Dr. Andrew Wood
Office: HGH 210; phone: (408) 924-5378
Email: wooda@email.sjsu.edu
Web: http://www.sjsu.edu/faculty/wooda

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Reading: Reading: Murphy, A.G. (2002). Organizational politics of place and space: The perpetual liminoid performance of commercial flight. Text and Performance Quarterly, 22:4, pp. 297-316.

Study Guide: Focus on (1) definitions of place and space, (2) airplanes as a certain kind of cultural performance, (3) name for early-year flight attendants, (4) airline responses to skyjacking prior to 9/11, (5) Murphy's example of flight attendants and passengers creating a sense of community

In her essay, "Organizational Politics of Place and Space," Alexandra Murphy explores the construction of community within places that apparently restrict such a phenomenon: airplanes. Doing so, she offers a distinction between place and space. Citing Michel de Certeau, she defines place as a reflection of bureaucratic rules and authorized practices, while space refers to the momentary responses and choices one may bring to such a place. Thus, "a place is stable and univocal, while a space is transitory and polyphonic" (p. 299). From this theoretical perspective, Murphy explores airplanes as places that limit the construction of community space.

So, what kind of place is an airplane? Murphy notes that, architecturally, the airplane appears as a minor extension of the airport: "As passengers board an aircraft, it is never entirely clear that they have left the airport" (p. 301). Moreover, both airports and airplanes organize their spaces in a manner that discourages conversation or other forms of socialization among their inhabitants. She argues that these practices reinforce a hierarchical segregation marked by class. Intriguingly, Murphy describes airplanes as perpetual liminoids - places between places that reflect the rules and practices of more "authentic" places while, themselves, remaining apparently devoid of meaning. To create this sense of authenticity, airlines work to convince their consumers that airplane travel is no more a strange practice than visiting a restaurant or catching a movie at a shopping mall: "As people catapult through time and space, they are literally removed from the realities of everyday life, yet their space is filled with the simulated distractions of these very realities" (p. 307). Of course, within these perpetual liminoids, one may find both strategies of power and tactics of resistance - a blurring of place and space.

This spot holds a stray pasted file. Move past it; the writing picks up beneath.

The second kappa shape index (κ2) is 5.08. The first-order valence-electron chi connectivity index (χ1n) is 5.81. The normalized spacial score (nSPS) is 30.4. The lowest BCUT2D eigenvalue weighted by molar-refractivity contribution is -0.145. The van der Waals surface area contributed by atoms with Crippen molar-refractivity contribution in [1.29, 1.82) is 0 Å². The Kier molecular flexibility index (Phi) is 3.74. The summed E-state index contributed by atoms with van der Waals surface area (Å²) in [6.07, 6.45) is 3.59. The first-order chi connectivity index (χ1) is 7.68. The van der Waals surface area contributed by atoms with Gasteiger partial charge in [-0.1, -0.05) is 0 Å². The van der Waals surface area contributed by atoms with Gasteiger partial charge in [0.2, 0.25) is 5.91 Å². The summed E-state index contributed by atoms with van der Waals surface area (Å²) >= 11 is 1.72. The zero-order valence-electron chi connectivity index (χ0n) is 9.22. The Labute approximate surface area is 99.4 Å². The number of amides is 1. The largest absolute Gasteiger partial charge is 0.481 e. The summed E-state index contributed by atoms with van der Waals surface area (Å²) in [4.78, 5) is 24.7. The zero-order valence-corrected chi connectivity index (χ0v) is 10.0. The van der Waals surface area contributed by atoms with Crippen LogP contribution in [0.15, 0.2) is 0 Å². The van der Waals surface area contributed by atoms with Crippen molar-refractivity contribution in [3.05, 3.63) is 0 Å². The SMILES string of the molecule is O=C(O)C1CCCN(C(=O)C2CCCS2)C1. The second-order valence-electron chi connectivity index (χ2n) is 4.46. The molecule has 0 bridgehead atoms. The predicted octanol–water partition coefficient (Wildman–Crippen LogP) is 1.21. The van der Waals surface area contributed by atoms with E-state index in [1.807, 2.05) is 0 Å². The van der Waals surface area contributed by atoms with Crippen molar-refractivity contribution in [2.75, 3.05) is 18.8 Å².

As space for movement continues to shrink on most airplanes, some passengers employ various tactics to claim places of their own - but, generally, passengers play relatively passive roles. Partially, the passivity of consumers may be explained by flight attendants' success at emphasizing their roles as keeper of airplane safety. Following the 9/11 hijackings, though, passengers find that they must sometimes form communities to confront the threat of terrorism, to create "their own communal space through tactics that [resist] the dominant strategies working to keep them apart" (p. 312). Murphy concludes her essay by noting that this phenomenon of blurred place and space has become increasingly mirrored beyond the unique environments of airplanes and airports. Indeed, as "real life" becomes more like "airport life," as employees become more like corporate tourists, we do well to explore the ways in which we attempt to create authentic places -- little islands of order -- within increasingly fluid spaces.


Select a brief scene from a film that depicts an airport or airplane. For your Show and Tell activity, provide three specific aspects of this scene to illustrate one or more concepts explored in the Murphy piece.